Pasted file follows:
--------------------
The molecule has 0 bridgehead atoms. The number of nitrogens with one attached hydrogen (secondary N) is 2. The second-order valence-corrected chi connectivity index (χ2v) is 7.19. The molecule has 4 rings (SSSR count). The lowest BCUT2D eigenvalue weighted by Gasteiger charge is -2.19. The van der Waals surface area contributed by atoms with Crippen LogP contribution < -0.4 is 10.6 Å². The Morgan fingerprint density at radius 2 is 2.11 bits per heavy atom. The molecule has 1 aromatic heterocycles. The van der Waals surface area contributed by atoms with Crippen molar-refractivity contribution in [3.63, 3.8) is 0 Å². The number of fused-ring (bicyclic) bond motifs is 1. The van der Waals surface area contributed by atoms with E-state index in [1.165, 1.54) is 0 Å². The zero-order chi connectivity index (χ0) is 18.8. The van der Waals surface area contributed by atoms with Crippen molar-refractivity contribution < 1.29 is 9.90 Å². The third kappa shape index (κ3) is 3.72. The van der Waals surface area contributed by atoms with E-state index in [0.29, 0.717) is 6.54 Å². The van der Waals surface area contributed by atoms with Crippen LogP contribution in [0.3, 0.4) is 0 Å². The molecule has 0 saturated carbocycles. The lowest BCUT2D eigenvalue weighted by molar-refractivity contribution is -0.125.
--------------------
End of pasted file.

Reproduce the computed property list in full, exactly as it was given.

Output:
The molecule has 0 bridgehead atoms. The number of nitrogens with one attached hydrogen (secondary N) is 2. The second-order valence-corrected chi connectivity index (χ2v) is 7.19. The molecule has 4 rings (SSSR count). The lowest BCUT2D eigenvalue weighted by Gasteiger charge is -2.19. The van der Waals surface area contributed by atoms with Crippen LogP contribution < -0.4 is 10.6 Å². The Morgan fingerprint density at radius 2 is 2.11 bits per heavy atom. The molecule has 1 aromatic heterocycles. The van der Waals surface area contributed by atoms with Crippen molar-refractivity contribution in [3.63, 3.8) is 0 Å². The number of fused-ring (bicyclic) bond motifs is 1. The van der Waals surface area contributed by atoms with E-state index in [1.165, 1.54) is 0 Å². The zero-order chi connectivity index (χ0) is 18.8. The van der Waals surface area contributed by atoms with Crippen molar-refractivity contribution < 1.29 is 9.90 Å². The third kappa shape index (κ3) is 3.72. The van der Waals surface area contributed by atoms with E-state index in [0.29, 0.717) is 6.54 Å². The van der Waals surface area contributed by atoms with Crippen LogP contribution in [0.3, 0.4) is 0 Å². The molecule has 0 saturated carbocycles. The lowest BCUT2D eigenvalue weighted by molar-refractivity contribution is -0.125.